Simple algorithmic thinking

Rare that a day goes by without my worrying that algorithms are increasingly taking over. Not in the Skynet (Terminator) sense, or even the NSA’s SKYNET. In the much broader sense, the business world is encouraging algorithms even where it doesn’t seem appropriate, or (at least) a complex algorithm is required.

Recruitment, certainly in the rank and file of software development, is very big on buzzwords and acronyms. An employer says what it’s looking for and, usually, a consultant (internal or external) goes hunting for candidates. Automated searches of CVs and online profiles present the consultant with options that meet certain criteria based on keywords. There’s only a superficial understanding of the terms in the criteria and if they can’t be reconciled with a person that is a little unusual, that’s that. If you want to find work easily, you need to bend to suit the algorithm.

The algorithm isn’t just the one that does the automatic searching. The consultant, too, runs on an algorithm, which is usually simpler than it could (I’d say should) be. Recruiters and their clients often have misaligned goals created by perverse financial incentives – their interests are the short vs the long term, respectively. The consultant isn’t interested in the unusual candidate that can stir things up, as they may be hard to place. The client might need exactly that, to create the next stand-out product or otherwise create positive change.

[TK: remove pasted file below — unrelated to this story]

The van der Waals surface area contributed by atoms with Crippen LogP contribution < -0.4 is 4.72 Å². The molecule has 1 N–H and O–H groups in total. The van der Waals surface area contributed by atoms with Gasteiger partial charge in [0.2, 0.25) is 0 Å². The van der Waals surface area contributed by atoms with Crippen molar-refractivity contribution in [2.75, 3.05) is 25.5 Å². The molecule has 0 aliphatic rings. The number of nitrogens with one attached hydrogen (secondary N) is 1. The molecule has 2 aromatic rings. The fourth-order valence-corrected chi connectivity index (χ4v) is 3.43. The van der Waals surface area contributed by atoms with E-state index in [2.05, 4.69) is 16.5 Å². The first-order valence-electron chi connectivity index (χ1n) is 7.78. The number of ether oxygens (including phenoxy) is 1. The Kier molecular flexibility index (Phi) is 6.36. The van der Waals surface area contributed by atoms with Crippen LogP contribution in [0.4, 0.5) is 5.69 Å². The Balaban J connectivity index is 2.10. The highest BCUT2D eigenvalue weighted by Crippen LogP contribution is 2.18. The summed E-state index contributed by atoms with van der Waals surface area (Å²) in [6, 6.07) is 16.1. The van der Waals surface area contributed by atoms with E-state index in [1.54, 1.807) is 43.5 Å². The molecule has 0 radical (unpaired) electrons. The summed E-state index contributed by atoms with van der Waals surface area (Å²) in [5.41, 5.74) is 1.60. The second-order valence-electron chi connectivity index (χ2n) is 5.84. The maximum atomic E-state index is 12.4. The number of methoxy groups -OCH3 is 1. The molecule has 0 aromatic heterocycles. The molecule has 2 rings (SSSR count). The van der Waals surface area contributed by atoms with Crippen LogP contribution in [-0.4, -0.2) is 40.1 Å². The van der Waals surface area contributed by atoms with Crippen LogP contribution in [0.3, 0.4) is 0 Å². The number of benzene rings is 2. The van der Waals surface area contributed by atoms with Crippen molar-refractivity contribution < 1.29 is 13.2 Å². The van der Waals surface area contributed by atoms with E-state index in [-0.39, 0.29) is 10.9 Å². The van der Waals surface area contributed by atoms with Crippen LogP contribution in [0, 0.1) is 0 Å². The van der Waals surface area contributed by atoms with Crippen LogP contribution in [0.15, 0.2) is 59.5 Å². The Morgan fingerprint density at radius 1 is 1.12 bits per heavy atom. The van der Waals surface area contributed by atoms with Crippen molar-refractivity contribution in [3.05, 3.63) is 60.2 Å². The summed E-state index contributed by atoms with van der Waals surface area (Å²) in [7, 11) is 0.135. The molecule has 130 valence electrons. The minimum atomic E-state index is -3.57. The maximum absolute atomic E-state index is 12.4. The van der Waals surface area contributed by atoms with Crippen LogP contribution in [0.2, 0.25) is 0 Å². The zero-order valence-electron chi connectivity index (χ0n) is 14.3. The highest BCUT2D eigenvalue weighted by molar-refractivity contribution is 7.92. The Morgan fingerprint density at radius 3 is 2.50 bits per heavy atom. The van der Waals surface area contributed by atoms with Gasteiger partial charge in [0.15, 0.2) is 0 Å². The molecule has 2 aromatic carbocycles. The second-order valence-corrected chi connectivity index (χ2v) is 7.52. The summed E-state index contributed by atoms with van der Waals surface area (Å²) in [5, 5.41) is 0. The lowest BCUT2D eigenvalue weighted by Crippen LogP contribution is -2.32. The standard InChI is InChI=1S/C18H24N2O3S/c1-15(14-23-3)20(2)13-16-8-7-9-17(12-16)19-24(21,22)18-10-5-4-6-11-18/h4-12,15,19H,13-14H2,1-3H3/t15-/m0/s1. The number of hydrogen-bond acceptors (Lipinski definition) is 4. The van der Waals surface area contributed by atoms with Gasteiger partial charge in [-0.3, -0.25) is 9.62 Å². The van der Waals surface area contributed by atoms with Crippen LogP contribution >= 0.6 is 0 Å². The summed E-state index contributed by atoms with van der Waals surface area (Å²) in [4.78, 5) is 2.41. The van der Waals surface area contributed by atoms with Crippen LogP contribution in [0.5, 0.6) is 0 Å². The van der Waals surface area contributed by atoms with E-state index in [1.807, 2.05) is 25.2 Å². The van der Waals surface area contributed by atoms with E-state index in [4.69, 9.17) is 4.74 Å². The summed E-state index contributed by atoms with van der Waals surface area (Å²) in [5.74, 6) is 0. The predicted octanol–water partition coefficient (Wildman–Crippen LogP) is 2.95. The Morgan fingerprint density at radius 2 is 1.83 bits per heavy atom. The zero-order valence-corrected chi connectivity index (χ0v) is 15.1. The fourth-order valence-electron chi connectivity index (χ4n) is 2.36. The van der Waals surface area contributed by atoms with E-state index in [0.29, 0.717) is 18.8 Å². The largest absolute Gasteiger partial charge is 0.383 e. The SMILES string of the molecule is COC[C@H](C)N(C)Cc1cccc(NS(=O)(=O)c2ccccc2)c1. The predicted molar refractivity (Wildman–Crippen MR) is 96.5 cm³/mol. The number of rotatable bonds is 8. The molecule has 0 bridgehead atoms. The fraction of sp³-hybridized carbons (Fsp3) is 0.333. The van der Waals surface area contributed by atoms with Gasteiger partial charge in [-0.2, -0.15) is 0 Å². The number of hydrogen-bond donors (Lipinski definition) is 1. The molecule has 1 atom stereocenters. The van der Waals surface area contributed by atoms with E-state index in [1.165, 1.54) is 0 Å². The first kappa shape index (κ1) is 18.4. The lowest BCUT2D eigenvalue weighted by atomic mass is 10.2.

A candidate who is re-training, who isn’t in the expected place in a hierarchy, perhaps has experienced issues and bounced back – these don’t look like the best hope of placement and so are easily overlooked. The recruiter wants as many wins as possible, so their algorithm is optimised for that, because that’s how they’re measured. This makes things cheap for the client and more profitable for the consultancy, in the short term.

Across many industries, we’re moving in this direction of wanting cheap convenience from providers who wish to maximise profit. This sets boundaries on human agency and how much of humanity we can embrace. Humans, of course, are massively diverse and complex.

Simple algorithms are great, unless you need a very complex one.

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